Public hospital president’s retirement pay spotlights issue of ‘supplemental’ pensions


When he turned 65 two years ago, Samuel Downing received a $3-million retirement payment from a public hospital district in Salinas, Calif., where he serves as president and chief executive.

But Downing continued working at his $668,000-a-year job for another two years, and after he retires this week, he will receive another payment of nearly $900,000. That comes on top of his regular pension of $150,000 a year.

The payments amount to one of the more generous pension packages granted to a public official in California and come amid growing debate about “supplemental” pensions that some officials receive on top of their basic retirement benefits.


Though Downing’s case is extreme, it follows the disclosure of extra pension benefits received by employees in municipalities including Bell and San Diego. Earlier this year, a state watchdog group called for stricter pension rules, saying California’s retirement plans are “dangerously underfunded, the result of overly generous benefit promises, wishful thinking and an unwillingness to plan prudently.” Seventy percent of Californians support a cap on pensions for current and future government workers, according to a recent Los Angeles Times/USC Poll.

Officials at the Salinas Valley Memorial Healthcare System defended the payouts, saying they need to pay private-sector-level benefits to retain top talent. They described Downing as a gifted and experienced administrator.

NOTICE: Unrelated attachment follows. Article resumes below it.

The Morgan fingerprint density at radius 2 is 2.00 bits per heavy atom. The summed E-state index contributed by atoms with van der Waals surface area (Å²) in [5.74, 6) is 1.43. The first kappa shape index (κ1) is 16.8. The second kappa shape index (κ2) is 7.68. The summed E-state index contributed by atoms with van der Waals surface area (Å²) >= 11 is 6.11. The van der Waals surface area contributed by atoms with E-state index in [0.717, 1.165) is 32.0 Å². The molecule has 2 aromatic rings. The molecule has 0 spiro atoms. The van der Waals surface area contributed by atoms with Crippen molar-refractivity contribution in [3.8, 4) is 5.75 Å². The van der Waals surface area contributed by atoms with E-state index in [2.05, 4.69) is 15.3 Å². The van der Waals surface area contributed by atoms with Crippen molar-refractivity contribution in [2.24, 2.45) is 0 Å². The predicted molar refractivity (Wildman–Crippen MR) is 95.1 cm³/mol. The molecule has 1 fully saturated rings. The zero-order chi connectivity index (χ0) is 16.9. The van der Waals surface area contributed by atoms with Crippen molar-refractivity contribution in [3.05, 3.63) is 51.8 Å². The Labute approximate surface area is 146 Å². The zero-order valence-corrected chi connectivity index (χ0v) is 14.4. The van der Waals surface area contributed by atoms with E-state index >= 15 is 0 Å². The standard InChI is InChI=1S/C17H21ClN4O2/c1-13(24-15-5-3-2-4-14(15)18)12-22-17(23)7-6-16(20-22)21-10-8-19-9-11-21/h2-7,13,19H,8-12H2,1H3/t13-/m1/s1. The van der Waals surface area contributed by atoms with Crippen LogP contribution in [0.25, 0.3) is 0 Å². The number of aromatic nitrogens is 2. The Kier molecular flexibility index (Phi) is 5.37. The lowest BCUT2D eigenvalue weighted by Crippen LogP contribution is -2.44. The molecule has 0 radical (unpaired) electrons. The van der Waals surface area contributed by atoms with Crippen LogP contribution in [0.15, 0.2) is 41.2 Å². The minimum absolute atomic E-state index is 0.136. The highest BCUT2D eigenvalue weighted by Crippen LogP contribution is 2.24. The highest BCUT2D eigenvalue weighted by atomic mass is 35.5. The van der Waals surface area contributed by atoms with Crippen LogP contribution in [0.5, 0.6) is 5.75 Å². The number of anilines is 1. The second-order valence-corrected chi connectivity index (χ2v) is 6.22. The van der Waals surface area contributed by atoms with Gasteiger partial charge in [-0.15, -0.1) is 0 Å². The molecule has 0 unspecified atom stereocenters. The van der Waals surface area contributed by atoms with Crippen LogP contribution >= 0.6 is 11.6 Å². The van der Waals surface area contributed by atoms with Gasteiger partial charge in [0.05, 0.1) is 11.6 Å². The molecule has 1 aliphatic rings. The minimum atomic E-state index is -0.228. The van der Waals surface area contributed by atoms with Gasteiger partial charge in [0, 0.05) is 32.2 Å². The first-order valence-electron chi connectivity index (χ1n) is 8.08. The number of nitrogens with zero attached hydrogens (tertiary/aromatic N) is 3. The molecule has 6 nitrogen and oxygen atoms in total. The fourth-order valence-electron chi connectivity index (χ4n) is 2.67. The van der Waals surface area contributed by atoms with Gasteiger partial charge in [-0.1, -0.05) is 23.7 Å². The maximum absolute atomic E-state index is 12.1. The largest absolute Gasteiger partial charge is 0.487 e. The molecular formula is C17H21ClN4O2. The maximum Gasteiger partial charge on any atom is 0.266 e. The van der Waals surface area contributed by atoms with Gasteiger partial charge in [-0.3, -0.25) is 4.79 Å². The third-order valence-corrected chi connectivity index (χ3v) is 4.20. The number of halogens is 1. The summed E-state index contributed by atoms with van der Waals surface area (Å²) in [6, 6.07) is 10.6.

“I think I’ve earned it,” Downing said in an interview. “I’ve stayed here out of my commitment to try to build a great hospital.... I worked for this institution and gave them my heart and soul.”

A review of some other California hospital districts suggests his retirement package is unusually high. These districts are public entities that have the authority to tax and are operated by an elected board of directors, who set salary and compensation. The districts receive funding from a variety of both public and private sources.

Several hospital districts said they offered no supplemental pension plan for their executives, including the Antelope Valley Hospital District in northern Los Angeles County, which has 150 more beds than Salinas Valley and 1,000 more employees.

Even districts that do provide additional retirement benefits to CEOs do so on a less generous level than Salinas Valley.


Michael Covert, the CEO of San Diego County’s Palomar Pomerado hospital district, receives about $80,000 a year in deferred compensation. But unlike Downing, Covert does not receive a regular “defined-benefit” pension on top of deferred compensation.

Nancy Farber, the CEO at the Washington Hospital Healthcare System in Fremont, has a supplemental pension plan valued at about $400,000. She and Covert run much larger hospital districts than Salinas Valley.

Downing’s retirement plan was crafted in a way that allowed him to receive more pension compensation than IRS tax-shelter rules generally allow. The hospital pays him through several accounts, getting around IRS rules limiting the size of a single retirement fund.

Mike Profumo, a financial consultant for the hospital, said Downing’s package was designed to “take advantage” of the IRS code by putting his compensation into several accounts. He stressed that the practice is not uncommon and that it fully complies with the law.

But Marcia Fritz, a Certified Public Accountant and pension reform advocate who reviewed a summary of Downing’s retirement package, called it unusual for a public employee both in the number of accounts used and their total value.

“It’s very unsettling that it was so easy for them to do this,” she said.